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Alfalfa persistence needs good soil, not just good genetics

David Lang Published on 06 February 2014

Alfalfa (Medicago sativa L.), the queen of the forage crops, is one of the most developed and researched forage and pasture crops in the U.S. and elsewhere in the world where it is well adapted.

It’s normally considered to be productive for three to five years throughout much of the Midwest and follows a regular stand decline pattern of 20 to 50 or more plants per square foot at establishment to less than 10 plants per square foot at the end of its productive life span.

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The ability of alfalfa crowns to send out many shoots allows a single plant to expand in size and dominance as other neighboring alfalfa plants die off over time. As few as four to six alfalfa plants per square foot can constitute a productive alfalfa stand that remains economically viable. The alfalfa plant expands its number of stems to fill the space as the crowns age and die out.

Following harvest, as the individual crowns produce new shoots, weed competition reduces the number of shoots produced by individual alfalfa crowns. With some of the herbicide systems and alfalfa tolerance to the herbicides, such as glyphosate, weeds can be managed to extend the productive life of alfalfa stands.

Alfalfa is well adapted to deep, well-drained soils that also have good surface drainage. Though it can be tolerant of slightly acidic soils (pH 5.5 to 6), it does best in a soil with pH of more than 6.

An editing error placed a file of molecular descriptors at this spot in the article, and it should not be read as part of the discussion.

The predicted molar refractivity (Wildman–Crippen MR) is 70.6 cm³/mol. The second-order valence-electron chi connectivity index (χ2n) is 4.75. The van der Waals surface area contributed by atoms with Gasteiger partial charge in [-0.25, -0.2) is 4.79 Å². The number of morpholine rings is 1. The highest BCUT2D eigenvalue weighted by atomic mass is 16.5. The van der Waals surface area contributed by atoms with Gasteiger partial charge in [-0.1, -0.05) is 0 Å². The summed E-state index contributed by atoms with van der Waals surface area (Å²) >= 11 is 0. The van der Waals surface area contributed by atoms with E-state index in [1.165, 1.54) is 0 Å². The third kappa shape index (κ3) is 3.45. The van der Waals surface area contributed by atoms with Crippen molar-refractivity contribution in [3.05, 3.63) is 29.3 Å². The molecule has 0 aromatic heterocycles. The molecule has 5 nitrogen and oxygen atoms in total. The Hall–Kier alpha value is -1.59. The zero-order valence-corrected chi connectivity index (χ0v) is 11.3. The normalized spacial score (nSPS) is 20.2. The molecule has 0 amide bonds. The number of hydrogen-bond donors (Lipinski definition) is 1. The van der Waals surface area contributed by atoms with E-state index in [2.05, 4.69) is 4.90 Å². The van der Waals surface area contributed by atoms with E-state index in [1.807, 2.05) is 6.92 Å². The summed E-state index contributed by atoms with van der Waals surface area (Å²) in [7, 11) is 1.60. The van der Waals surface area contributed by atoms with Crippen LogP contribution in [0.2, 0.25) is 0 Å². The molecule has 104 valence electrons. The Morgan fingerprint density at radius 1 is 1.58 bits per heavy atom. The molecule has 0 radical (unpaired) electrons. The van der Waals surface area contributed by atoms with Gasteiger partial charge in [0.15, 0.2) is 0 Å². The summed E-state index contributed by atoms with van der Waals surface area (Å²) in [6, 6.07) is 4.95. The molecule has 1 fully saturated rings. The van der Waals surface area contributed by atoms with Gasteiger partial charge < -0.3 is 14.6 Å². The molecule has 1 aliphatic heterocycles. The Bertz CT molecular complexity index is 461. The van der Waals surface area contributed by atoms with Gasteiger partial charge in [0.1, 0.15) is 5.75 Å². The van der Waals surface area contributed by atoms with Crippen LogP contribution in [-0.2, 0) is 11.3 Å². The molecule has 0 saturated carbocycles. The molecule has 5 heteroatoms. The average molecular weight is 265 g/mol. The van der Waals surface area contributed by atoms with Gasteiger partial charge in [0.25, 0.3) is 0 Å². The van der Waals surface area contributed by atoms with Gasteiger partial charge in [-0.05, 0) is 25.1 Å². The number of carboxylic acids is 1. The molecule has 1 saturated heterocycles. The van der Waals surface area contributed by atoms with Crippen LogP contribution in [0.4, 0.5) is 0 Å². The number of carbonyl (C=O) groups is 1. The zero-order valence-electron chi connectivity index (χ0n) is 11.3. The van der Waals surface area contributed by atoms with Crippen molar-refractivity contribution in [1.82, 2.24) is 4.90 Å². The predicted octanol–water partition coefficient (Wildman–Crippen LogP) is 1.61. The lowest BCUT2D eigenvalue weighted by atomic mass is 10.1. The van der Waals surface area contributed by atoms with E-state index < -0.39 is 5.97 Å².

Soil calcium is a particularly important consideration, especially in slightly acidic soils. Alfalfa persistence is also greatly influenced by soil potassium (K), and potash is essential for proper storage of carbohydrates in alfalfa’s extensive taproot system.

Cycling of carbohydrate reserves stored in alfalfa’s taproot follows a pattern of buildup to as much as 40 percent of the taproot by weight at early flowering to as little as 12 to 15 percent as those carbohydrates are remobilized five to 10 days following a hay harvest or quick foliage removal during a grazing event. If alfalfa is harvested too soon, carbohydrate root reserves will not be given a chance to recover to sufficient levels for strong re-growth.

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These carbohydrate reserves are also critical for overwinter survival, and they are slowly consumed during the Midwest dormant period from October to April. Snow cover also aids survival by providing a protective blanket to moderate changes in soil temperature during cold winters.

Alfalfa survival in the Midwest generally needs a high level of carbohydrate root reserves built up in the fall, though this concept has been altered in recent years by advances in alfalfa genetics that has moderated this concept.

In the past, advances in alfalfa genetics have focused on resistance to various root and leaf diseases as well as resistance to various insects. More recently, scientists have modified alfalfa genetics to include resistance to herbicides such as glyphosate.

Roundup Ready alfalfa is now available in many varieties, including some well adapted to Southern conditions. Plant breeders have incorporated many of the needed resistances to insects and diseases necessary to make it adapted to Southern conditions.

It still needs to be grown on soils well adapted to alfalfa (well-drained soil, including internal and surface, pH more than 6 and moderate to high levels of soil phosphorus and potash as per soil test recommendations). Genetic advances are needed to provide adaptation of alfalfa to heavy clay soils.

Alfalfa was grown on many cropland acres throughout the South as late as the early 1900s. It was used primarily as feed for horses, oxen and other draft animals used before tractors became available. Much of the best well-drained cotton and soybean land in the Mississippi River alluvial floodplain, commonly called the Delta, was once planted to alfalfa.